Fishing the ‘Last Frontier’: Navigating Overlapping Boundaries in the South China Sea

Authors: Dylan Beatty*, University of Hawaii - Manoa
Topics: Political Geography, China, Geographic Theory
Keywords: Borders, ocean-governance, fishers, Southeast Asia, Philippines
Session Type: Paper
Day: 4/13/2018
Start / End Time: 10:00 AM / 11:40 AM
Room: Studio 6, Marriott, 2nd Floor
Presentation File: No File Uploaded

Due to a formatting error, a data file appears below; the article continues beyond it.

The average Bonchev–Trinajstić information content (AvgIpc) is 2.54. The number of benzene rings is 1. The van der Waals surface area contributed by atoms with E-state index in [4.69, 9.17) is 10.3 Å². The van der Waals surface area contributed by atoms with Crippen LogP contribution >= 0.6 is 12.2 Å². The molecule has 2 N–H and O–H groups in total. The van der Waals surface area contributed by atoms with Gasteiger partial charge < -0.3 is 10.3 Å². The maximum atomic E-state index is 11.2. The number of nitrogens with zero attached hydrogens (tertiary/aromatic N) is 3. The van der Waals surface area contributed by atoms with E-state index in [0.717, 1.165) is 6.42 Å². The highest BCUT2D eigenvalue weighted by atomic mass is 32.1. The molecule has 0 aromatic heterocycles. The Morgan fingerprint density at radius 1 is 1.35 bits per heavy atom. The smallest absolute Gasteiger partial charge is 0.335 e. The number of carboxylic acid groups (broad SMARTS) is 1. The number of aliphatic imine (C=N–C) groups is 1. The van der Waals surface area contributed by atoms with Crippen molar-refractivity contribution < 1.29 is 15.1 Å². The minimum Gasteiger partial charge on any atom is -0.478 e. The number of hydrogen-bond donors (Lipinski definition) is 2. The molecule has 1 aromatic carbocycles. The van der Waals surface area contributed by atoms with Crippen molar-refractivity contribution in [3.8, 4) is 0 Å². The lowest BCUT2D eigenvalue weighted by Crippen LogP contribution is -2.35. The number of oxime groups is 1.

Arguably the most complex security issue in the world today is the geopolitical dispute in the South China Sea. Six different states—Brunei, China, Malaysia, Philippines, Taiwan and Vietnam—claim sections of or all of the South China Sea. Fishers in Palawan, Philippines operate near the Spratly Islands, the epicenter of this complicated conflict, while the increasing militarization of this ocean-space challenges a legal solution to the dispute. Interviews of fishers in Palawan inform this research. Fishing practices and situational territorialities create local mental maps of the Spratly Islands that often differ from state imaginaries of the region. With widespread poverty in Palawan and limited state-power, local communities oftentimes create alternative networks and economies. Furthermore, the everyday politics of fishers challenge performative sovereignties of states in the region. This research provides new spaces to theorize ocean-governance and the expansion of China’s power in maritime Southeast Asia.

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